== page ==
Monday, January 10, 2011

Sorry, stomach

My gastronomical choices while traveling could really have their own blog. Most of them can be described as 'interesting'. Some have been...unfortunate (I could have an entire section devoted to the '100 ways I probably got parasites'). And some have been culturally and personally uncomfortable, particularly since I am a vegetarian (an adventurous vegetarian with a not-so-secret love of bacon) often forced to eat meat when I'm abroad. But luckily, most of the time these choices have also been absolutely delicious and worthwhile. Therefore I have no plans to stop these culinary capers (sorry, stomach); my hedonism demands that I continue my quest for delightful goodies. Besides, a lot of what we describe as "gross" or "inedible" is a cultural construction, and who doesn't like challenging those? Sticking it to our ethos, one dish at a time.

Anyway, here is a list of my favorite food adventures:

1). Octopus head. Kaizu, Japan.

I spent part of the summer after 7th grade in Japan on an exchange program. I had absolutely lovely host families, who went above and beyond in their effort to make me feel at home. While most of the time they made incredible feasts for us to enjoy at home (see below), occasionally we went out to a restaurant in the evening. On one such night we went to a small nearby restaurant, let our host father order for us, and then told stories seated on the floor around a traditional table. It was only when my food arrived that I realized what had been ordered; seated proudly atop my rice sat a baby octopus. An entire octopus,whole except for the the beak and eyes, which had been removed.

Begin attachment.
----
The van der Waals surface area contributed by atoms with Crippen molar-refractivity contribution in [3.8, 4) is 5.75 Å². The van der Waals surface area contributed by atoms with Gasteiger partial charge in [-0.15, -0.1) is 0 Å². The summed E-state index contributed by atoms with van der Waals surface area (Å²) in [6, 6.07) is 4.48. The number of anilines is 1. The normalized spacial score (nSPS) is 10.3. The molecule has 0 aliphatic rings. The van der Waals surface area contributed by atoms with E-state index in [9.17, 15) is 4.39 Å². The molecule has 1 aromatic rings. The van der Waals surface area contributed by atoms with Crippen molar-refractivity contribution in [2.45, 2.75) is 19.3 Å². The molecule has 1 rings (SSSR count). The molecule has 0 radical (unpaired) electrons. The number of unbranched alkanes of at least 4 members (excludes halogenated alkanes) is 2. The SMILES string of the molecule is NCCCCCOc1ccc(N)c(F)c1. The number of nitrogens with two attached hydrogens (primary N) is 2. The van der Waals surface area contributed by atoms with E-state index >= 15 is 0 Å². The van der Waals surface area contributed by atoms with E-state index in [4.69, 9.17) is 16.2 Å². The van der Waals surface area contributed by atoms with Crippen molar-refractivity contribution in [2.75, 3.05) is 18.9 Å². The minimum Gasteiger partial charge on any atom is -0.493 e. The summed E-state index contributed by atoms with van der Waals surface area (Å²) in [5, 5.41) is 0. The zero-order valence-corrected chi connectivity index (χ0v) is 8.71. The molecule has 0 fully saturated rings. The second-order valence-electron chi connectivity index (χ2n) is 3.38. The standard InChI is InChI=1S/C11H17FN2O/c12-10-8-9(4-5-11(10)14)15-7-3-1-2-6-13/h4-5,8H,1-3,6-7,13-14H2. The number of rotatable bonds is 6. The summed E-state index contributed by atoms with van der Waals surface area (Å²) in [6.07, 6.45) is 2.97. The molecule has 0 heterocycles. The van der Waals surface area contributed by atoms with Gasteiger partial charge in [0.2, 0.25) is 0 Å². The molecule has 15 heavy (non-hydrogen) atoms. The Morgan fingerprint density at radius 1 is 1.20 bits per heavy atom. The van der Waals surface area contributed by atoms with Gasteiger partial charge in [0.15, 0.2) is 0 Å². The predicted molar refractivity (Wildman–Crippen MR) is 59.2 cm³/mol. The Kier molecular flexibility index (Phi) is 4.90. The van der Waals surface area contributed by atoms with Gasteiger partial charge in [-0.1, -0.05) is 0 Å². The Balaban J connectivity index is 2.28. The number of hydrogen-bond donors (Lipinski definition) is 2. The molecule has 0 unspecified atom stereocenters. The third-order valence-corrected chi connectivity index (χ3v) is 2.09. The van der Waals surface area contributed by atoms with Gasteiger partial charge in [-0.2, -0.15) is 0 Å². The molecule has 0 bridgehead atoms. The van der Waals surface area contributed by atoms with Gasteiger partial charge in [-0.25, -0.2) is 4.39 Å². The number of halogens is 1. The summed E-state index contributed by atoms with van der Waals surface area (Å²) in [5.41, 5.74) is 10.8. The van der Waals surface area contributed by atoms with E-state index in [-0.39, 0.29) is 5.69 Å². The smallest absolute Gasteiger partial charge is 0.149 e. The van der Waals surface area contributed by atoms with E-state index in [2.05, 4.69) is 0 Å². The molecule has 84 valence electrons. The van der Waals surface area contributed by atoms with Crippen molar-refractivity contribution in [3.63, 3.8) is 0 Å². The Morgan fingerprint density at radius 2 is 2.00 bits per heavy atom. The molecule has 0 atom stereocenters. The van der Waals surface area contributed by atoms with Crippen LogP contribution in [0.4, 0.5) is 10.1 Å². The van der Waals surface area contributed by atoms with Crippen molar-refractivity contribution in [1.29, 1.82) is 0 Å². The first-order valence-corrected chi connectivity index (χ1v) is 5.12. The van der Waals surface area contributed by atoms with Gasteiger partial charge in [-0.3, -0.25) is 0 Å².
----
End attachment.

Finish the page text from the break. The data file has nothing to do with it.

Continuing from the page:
My host family laughed and tried to take it away thinking I wouldn't want it. But I felt up to the challenge, and I fended their chopsticks off. The biggest obstacle wasn't fear, it was lack of technical knowledge - how does one eat an entire octopus? I started with the legs, eating each one separately. They were chewy, but surprisingly lacked any particular flavor. After I had finished all 8, I felt prepared to tackle the head. Biting off the very top, I was met with a lot of chewy texture, some saltiness, but again, a lack of a definitive flavor. Mmm, octopus brain (I'm like a zombie of the sea).

Overall: it wasn't bad. I'd do it again.

2). Guinea Pig. Ayacucho, Peru.